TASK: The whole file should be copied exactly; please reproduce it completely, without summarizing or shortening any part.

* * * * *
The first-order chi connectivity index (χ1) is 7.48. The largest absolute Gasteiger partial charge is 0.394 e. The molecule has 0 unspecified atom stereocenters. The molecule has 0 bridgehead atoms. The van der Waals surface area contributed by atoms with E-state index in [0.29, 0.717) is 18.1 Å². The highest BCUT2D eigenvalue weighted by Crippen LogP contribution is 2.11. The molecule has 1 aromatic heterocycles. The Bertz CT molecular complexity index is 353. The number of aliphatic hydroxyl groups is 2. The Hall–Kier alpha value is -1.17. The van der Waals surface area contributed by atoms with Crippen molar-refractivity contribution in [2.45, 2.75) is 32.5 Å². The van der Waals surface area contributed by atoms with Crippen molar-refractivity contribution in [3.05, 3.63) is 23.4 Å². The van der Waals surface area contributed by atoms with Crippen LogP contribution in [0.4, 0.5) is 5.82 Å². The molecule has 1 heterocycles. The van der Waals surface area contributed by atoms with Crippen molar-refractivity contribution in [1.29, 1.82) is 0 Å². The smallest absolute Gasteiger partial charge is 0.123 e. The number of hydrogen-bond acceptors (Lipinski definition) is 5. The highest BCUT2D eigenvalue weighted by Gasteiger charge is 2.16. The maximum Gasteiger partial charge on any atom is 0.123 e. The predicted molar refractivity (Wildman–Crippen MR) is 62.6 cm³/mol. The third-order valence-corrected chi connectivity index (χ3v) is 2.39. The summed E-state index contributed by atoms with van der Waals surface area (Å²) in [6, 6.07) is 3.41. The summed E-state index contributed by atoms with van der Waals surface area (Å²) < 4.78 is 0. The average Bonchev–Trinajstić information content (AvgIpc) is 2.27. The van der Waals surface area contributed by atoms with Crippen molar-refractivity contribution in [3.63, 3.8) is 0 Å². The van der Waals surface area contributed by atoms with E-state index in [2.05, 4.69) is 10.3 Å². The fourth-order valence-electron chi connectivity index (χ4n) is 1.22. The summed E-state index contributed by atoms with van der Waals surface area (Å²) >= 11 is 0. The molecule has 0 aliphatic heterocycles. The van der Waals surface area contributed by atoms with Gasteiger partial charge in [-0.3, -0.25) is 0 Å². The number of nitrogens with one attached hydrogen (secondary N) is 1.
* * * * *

The first-order chi connectivity index (χ1) is 7.48. The largest absolute Gasteiger partial charge is 0.394 e. The molecule has 0 unspecified atom stereocenters. The molecule has 0 bridgehead atoms. The van der Waals surface area contributed by atoms with E-state index in [0.29, 0.717) is 18.1 Å². The highest BCUT2D eigenvalue weighted by Crippen LogP contribution is 2.11. The molecule has 1 aromatic heterocycles. The Bertz CT molecular complexity index is 353. The number of aliphatic hydroxyl groups is 2. The Hall–Kier alpha value is -1.17. The van der Waals surface area contributed by atoms with Crippen molar-refractivity contribution in [2.45, 2.75) is 32.5 Å². The van der Waals surface area contributed by atoms with Crippen molar-refractivity contribution in [3.05, 3.63) is 23.4 Å². The van der Waals surface area contributed by atoms with Crippen LogP contribution in [0.4, 0.5) is 5.82 Å². The molecule has 1 heterocycles. The van der Waals surface area contributed by atoms with Crippen molar-refractivity contribution in [1.29, 1.82) is 0 Å². The smallest absolute Gasteiger partial charge is 0.123 e. The number of hydrogen-bond acceptors (Lipinski definition) is 5. The highest BCUT2D eigenvalue weighted by Gasteiger charge is 2.16. The maximum Gasteiger partial charge on any atom is 0.123 e. The predicted molar refractivity (Wildman–Crippen MR) is 62.6 cm³/mol. The third-order valence-corrected chi connectivity index (χ3v) is 2.39. The summed E-state index contributed by atoms with van der Waals surface area (Å²) in [6, 6.07) is 3.41. The summed E-state index contributed by atoms with van der Waals surface area (Å²) < 4.78 is 0. The average Bonchev–Trinajstić information content (AvgIpc) is 2.27. The van der Waals surface area contributed by atoms with Crippen molar-refractivity contribution in [3.63, 3.8) is 0 Å². The van der Waals surface area contributed by atoms with E-state index in [2.05, 4.69) is 10.3 Å². The fourth-order valence-electron chi connectivity index (χ4n) is 1.22. The summed E-state index contributed by atoms with van der Waals surface area (Å²) >= 11 is 0. The molecule has 0 aliphatic heterocycles. The van der Waals surface area contributed by atoms with Gasteiger partial charge in [-0.3, -0.25) is 0 Å². The number of nitrogens with one attached hydrogen (secondary N) is 1.